The t-shirt design specifications were evaluated by comparing the sizing and fit of the new t-shirts to the technical measurement specifications and tolerances for men’s size large t-shirts, sourced from The Apparel Design and Production Hand Book . Materials were evaluated through fabric weight at all five testing intervals and fabric count was collected initially and after the final laundering cycle. The construction specifications were evaluated on the t-shirts before laundering. Differences in stitch types, seam and hem types, and the order of garment assembly were compared.
Changes in appearance were evaluated instrumentally and subjectively. The whiteness index was measured with a spectrophotometer. Ratings for subjective change in whiteness and smoothness retention were assigned by the researcher, according to the AATCC reference standards. A visual inspection of all stitches, seams, hems, and necklines was conducted initially, and after laundry cycles one, five, ten, and twenty, to assess each shirt’s ability to maintain its original appearance. Durability and performance were assessed by measuring bursting strength, pilling propensity, dimensional stability, and skewness.
Numerical data was entered into Excel software to calculate descriptive statistics. For data analysis, Excel data was imported to Minitab statistical software to complete a one-way analysis of variance (ANOVA). A 95% confidence interval with a significance level (α) of 0.05 was used to determine the statistical significance. To interpret results, data were grouped by testing interval and retail category. The data was statistically analyzed after washes FIVE and TWENTY to ascertain differences and similarities and to provide rankings according to the garment specifications. Results from select tests were compared to the ASTM D4154–14: Standard Performance Specification for Men’s and Boy’s Knitted and Woven Beachwear and Sports Shirt Fabrics to determine if the t-shirts met voluntary minimum ratings. Numerical data and statistical significance are presented in Tables 2-5.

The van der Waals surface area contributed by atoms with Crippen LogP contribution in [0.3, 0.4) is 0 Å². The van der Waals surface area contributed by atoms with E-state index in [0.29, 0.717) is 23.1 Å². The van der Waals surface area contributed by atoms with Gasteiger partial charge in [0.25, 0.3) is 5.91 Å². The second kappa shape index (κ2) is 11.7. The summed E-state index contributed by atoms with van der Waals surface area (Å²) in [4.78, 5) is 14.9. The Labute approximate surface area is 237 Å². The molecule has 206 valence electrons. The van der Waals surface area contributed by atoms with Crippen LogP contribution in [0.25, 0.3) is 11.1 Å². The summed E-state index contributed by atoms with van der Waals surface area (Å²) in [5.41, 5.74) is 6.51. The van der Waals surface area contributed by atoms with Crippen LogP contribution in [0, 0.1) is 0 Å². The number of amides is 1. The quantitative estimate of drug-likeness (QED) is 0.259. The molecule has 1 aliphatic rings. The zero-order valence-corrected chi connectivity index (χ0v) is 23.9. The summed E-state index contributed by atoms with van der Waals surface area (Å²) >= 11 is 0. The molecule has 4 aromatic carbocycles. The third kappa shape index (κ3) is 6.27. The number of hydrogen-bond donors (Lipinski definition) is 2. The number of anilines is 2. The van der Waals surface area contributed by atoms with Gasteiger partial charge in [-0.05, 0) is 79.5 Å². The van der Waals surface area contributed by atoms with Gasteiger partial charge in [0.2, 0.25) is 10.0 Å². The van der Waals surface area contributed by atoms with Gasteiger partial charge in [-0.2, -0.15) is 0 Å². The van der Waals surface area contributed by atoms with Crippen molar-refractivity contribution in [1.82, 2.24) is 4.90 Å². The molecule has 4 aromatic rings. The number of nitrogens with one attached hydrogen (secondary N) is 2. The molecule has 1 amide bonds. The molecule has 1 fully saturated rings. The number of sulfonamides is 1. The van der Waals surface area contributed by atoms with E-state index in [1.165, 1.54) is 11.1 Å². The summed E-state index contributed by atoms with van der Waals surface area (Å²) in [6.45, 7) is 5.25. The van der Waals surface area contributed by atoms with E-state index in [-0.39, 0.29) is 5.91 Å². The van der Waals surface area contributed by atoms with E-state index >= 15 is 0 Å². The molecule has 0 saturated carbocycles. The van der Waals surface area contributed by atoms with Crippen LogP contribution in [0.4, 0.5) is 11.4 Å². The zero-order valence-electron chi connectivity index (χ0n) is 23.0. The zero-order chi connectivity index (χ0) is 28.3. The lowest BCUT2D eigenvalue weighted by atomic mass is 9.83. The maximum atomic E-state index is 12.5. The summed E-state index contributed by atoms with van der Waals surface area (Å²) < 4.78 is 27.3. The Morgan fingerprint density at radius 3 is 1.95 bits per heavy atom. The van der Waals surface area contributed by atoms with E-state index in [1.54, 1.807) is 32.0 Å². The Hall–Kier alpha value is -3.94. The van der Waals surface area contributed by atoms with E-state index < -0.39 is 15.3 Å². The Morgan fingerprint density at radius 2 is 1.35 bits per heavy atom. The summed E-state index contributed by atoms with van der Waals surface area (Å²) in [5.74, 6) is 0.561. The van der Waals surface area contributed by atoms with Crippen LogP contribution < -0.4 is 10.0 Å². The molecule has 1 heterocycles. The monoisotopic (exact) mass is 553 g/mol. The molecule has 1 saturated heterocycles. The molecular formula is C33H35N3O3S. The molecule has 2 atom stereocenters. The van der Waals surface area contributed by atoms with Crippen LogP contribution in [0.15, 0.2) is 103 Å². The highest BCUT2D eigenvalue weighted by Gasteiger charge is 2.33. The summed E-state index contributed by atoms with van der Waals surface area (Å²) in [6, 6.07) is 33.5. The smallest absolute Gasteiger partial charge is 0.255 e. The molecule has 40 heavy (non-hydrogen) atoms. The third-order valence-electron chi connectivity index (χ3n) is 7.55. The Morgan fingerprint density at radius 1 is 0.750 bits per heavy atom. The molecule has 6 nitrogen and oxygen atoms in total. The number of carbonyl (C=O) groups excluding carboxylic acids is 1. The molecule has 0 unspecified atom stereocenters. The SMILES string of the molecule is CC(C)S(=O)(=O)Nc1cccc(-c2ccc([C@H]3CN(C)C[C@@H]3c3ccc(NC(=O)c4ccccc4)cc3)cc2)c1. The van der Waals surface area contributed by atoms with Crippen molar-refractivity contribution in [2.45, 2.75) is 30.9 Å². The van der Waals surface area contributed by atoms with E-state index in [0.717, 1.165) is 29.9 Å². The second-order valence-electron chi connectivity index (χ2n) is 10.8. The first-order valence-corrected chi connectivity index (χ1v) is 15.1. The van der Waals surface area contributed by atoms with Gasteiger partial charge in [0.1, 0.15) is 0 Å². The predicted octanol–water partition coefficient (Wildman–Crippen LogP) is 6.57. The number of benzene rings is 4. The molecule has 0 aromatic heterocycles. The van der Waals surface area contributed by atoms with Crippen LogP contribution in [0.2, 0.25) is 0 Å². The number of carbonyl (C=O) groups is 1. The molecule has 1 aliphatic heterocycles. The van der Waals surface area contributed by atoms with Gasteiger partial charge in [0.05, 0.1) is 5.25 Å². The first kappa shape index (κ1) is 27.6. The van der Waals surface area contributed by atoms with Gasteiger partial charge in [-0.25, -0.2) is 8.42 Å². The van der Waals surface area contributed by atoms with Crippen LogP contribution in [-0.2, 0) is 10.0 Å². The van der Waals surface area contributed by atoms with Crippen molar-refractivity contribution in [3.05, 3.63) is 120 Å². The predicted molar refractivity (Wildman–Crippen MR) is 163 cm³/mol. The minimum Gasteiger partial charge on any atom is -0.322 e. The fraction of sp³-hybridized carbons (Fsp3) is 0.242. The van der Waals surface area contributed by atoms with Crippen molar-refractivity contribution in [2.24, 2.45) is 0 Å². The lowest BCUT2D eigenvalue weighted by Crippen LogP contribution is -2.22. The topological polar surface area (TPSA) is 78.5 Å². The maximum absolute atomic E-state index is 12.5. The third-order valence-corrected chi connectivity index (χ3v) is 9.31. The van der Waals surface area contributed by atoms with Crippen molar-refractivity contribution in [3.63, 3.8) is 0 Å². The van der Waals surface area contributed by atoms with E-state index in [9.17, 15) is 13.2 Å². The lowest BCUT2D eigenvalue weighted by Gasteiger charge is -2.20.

Table 2:Descriptive data for appearance characteristics, White T-Shirts.
Table 3:Statistical significance of appearance characteristics data, White T-Shirts.
Table 4:Descriptive data for performance characteristics, White T-Shirts.
Table 5:Statistical significance of performance characteristics data, White T-Shirts.
Results and Discussion
The purpose of this research was to evaluate the quality of design, materials, construction, appearance, and performance of Mens 100% cotton jersey knit t-shirts from three retail categories: mass merchant, fast fashion, and better. Observations and measurements were collected from new t-shirts, and after the t-shirts were washed and dried one, five, ten, and twenty times. The t-shirts evaluated in this study were easily differentiated by brand and price; but as a result of this research, the t-shirts were also differentiated by design, materials, construction, appearance, and performance.
Due to the large sample size and data set, the focus of this discussion and statistical analysis is the data collected from the white t-shirts after washes five and twenty. Data for the navy t-shirts are presented in a previous Journal of Textile Science & Fashion Technology article published on July 09, 2019 http://dx.doi.org/10.33552/ JTSFT.2019.03.000557. A product tested after five washes should reflect how it will function after residual and/or temporary finishes are removed. Results after twenty washes are an indication of the expected serviceability of a garment throughout its wear. Tables in Appendix B of the full thesis present the detailed data for both white and navy t-shirts collected at all five testing intervals. When applicable, results are discussed in comparison to the ASTM D4154–14: Standard Performance Specification for Men’s and Boy’s Knitted and Woven Beachwear and Sports Shirt Fabrics.